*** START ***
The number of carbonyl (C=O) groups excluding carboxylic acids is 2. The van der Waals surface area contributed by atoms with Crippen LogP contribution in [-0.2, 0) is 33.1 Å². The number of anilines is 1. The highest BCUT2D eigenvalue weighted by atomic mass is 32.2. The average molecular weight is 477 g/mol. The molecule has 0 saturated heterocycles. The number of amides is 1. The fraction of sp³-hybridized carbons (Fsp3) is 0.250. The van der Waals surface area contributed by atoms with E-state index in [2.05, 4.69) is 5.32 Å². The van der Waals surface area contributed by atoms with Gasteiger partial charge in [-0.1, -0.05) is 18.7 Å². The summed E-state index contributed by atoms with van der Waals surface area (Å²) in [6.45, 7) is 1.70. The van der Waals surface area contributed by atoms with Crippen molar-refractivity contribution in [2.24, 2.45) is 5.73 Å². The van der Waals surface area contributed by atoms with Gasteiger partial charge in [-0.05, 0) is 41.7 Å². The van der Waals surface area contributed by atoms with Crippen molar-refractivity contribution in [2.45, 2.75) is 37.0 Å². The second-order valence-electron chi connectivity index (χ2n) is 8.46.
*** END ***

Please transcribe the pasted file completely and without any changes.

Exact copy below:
The number of carbonyl (C=O) groups excluding carboxylic acids is 2. The van der Waals surface area contributed by atoms with Crippen LogP contribution in [-0.2, 0) is 33.1 Å². The number of anilines is 1. The highest BCUT2D eigenvalue weighted by atomic mass is 32.2. The average molecular weight is 477 g/mol. The molecule has 0 saturated heterocycles. The number of amides is 1. The fraction of sp³-hybridized carbons (Fsp3) is 0.250. The van der Waals surface area contributed by atoms with E-state index in [2.05, 4.69) is 5.32 Å². The van der Waals surface area contributed by atoms with Gasteiger partial charge in [-0.1, -0.05) is 18.7 Å². The summed E-state index contributed by atoms with van der Waals surface area (Å²) in [6.45, 7) is 1.70. The van der Waals surface area contributed by atoms with Crippen molar-refractivity contribution in [2.24, 2.45) is 5.73 Å². The van der Waals surface area contributed by atoms with Gasteiger partial charge in [-0.05, 0) is 41.7 Å². The van der Waals surface area contributed by atoms with Crippen molar-refractivity contribution in [2.45, 2.75) is 37.0 Å². The second-order valence-electron chi connectivity index (χ2n) is 8.46.